Microsoft Releases Patch For Critical PowerPoint Flaw

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Microsoft first issued the security advisory in April, warning users about a zero day attack exploiting the critical PowerPoint flaw. Although the error has been exploited in the wild, Microsoft maintained in its advisory that the exploit appeared to be used in "limited and targeted attacks."

The error affects numerous versions of Microsoft Office PowerPoint, including PowerPoint 2000, PowerPoint XP, PowerPoint 2003 and Microsoft Office PowerPoint 2004 for Mac. However, vulnerabilities in later versions of the application, including Microsoft Office PowerPoint 2007 and Microsoft Office for Mac 2008, were given the less severe ranking of "important."

Specifically, the bug stems from a memory glitch that occurs when parsing a specially crafted PowerPoint file, which subsequently enables remote hackers to launch malicious code stealthily onto users' PCs.

Users can become infected by opening a maliciously crafted PowerPoint attachment in an e-mail that would immediately download a Trojan onto their systems. Users also could become infected by clicking on an embedded link sent via e-mail or IM, redirecting them to a Web site infused with malicious code.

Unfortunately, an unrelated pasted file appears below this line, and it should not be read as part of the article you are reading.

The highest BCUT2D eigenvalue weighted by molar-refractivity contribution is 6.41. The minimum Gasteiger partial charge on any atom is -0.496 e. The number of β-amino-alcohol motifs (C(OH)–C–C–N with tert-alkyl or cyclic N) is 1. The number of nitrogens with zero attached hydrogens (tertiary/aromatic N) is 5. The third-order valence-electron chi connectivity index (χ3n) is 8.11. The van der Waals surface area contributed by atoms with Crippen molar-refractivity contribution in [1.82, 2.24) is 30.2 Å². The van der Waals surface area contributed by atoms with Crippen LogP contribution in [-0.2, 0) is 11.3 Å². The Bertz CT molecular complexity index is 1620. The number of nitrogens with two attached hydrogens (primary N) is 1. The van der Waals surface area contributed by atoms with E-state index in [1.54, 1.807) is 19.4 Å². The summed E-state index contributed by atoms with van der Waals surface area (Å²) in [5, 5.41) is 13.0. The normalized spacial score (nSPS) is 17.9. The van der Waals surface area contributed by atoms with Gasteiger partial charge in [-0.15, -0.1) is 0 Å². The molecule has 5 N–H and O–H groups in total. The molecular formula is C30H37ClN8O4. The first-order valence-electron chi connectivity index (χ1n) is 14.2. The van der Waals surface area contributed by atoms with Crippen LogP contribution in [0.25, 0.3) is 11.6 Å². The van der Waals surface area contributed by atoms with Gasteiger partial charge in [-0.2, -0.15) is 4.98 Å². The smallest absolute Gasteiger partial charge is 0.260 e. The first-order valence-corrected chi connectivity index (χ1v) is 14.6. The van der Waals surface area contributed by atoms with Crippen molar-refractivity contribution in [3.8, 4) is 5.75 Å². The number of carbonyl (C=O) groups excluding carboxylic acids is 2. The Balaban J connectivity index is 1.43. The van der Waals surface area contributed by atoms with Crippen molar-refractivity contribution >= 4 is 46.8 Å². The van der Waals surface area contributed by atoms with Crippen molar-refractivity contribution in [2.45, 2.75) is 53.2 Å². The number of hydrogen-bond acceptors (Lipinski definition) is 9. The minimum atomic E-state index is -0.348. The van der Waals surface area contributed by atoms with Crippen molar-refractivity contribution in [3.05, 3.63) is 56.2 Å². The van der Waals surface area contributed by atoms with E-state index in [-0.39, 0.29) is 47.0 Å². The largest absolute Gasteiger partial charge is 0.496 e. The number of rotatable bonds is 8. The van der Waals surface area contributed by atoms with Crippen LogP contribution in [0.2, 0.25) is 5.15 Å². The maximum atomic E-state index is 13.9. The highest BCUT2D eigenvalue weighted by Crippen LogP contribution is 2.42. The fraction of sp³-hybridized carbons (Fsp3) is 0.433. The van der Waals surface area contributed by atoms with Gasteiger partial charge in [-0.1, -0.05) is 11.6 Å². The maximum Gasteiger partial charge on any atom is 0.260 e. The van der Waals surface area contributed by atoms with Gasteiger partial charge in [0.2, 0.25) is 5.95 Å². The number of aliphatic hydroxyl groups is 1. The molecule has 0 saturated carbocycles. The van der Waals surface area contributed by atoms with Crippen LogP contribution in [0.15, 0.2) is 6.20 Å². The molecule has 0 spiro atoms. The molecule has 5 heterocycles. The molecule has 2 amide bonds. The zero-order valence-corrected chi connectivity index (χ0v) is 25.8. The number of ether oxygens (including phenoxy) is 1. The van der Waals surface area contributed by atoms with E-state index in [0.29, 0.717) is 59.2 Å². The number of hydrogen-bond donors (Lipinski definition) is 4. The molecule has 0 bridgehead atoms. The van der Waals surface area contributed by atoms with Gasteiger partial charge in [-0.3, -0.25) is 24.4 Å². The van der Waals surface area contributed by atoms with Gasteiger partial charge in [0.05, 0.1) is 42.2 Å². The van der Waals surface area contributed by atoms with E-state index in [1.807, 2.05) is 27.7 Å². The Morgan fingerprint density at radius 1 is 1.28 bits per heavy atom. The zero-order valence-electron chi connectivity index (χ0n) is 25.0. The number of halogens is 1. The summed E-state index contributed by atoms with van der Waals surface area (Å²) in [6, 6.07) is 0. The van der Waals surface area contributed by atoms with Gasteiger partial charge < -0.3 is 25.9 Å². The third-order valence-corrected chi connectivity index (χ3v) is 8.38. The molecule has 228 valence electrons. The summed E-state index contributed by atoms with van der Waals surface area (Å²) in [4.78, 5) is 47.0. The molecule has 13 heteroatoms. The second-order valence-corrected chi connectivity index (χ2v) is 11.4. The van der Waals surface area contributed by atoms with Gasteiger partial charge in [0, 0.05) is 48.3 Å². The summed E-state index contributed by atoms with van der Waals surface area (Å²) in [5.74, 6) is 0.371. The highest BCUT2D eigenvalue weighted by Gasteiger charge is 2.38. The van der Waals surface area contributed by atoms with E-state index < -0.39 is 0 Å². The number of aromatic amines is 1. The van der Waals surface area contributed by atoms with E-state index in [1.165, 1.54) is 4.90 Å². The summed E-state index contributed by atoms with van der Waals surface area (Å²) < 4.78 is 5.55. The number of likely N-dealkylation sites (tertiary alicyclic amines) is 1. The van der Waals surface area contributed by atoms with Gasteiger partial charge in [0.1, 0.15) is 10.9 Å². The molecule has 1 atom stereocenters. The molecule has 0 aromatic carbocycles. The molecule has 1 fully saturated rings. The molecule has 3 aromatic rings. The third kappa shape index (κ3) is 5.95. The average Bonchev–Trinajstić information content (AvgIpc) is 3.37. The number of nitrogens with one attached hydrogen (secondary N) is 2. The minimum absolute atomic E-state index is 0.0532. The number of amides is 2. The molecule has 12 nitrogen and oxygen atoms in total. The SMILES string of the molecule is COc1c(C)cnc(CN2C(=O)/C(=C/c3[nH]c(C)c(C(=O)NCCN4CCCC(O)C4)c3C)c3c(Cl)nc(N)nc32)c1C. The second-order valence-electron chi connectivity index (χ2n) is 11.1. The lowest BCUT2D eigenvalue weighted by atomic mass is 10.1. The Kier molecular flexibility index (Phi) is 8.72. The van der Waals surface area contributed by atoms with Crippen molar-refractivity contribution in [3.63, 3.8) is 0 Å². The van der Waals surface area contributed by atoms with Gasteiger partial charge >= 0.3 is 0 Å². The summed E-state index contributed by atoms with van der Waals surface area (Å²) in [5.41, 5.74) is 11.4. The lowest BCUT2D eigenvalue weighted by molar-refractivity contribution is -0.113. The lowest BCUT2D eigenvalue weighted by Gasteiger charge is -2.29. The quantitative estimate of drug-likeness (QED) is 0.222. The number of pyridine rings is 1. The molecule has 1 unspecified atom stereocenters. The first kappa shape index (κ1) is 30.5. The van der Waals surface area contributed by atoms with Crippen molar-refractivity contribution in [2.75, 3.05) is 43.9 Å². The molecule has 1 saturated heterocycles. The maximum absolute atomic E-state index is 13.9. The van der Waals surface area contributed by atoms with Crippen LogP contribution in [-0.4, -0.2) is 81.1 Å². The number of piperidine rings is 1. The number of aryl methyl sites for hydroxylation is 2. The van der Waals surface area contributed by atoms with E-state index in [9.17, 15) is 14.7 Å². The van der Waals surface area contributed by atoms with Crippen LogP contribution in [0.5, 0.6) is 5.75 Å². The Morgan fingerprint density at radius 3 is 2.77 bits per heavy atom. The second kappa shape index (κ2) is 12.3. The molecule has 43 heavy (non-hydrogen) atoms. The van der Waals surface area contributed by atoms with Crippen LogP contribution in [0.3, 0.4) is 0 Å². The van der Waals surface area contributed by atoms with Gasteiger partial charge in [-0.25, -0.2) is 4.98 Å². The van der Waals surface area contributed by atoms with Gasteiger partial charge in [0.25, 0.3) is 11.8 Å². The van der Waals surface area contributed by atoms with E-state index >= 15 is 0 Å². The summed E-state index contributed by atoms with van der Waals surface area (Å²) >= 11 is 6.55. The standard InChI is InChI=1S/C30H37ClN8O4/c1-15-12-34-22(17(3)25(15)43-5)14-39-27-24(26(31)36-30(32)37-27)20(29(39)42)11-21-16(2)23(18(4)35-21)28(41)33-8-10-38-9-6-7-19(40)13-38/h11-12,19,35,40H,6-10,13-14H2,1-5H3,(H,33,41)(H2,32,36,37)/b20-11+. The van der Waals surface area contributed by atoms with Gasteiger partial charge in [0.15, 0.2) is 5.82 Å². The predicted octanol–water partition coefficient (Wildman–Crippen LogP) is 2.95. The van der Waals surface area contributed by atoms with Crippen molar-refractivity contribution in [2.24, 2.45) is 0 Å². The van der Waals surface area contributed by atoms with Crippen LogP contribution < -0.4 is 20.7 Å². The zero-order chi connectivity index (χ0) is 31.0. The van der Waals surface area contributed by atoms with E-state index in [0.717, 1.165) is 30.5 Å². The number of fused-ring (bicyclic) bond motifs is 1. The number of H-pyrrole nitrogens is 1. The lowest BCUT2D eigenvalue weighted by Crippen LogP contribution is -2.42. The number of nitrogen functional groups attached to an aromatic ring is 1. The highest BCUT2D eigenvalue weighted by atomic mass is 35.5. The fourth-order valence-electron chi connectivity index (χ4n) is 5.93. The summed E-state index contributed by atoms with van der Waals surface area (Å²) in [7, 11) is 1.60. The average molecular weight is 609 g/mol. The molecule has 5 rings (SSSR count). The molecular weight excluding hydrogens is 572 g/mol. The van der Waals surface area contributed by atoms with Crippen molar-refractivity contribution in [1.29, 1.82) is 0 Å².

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Once users became infected, the attacker could run code with the same access privileges as an authenticated user, or take complete control of the affected machine to steal, alter or delete sensitive data.

"It will allow code to run on the person's machine under the context of their user account," said Eric Schultze, chief technology officer for Shavlik Technologies. "It could do anything, deleting files, stealing credit card numbers ... basically anything it wants."

Schultze said that May's security update was slightly unusual due to the speed with which Microsoft created a repair. Microsoft first alerted the public to the critical PowerPoint flaw April 3.

"They did jump on this one pretty quickly, which is in everyone's best interest," Schultze said. "There's a two- to three-week testing period, which means they only had two to three weeks to build the entire patch."

Security experts recommend that users immediately apply the PowerPoint patch to prevent their systems from becoming infected remotely. Suggested workarounds also include using Microsoft Office Isolated Conversion Environment when opening files from unknown sources, as well as using the File Block policy to impede Office 2003 and earlier documents from being opened.

Additionally, security experts recommend that users avoid opening or saving unsolicited Office files received from unknown sources.

"Don't open a PowerPoint document from someone you don't know," Schultze said. "Or better yet, just install the patch and go about your business."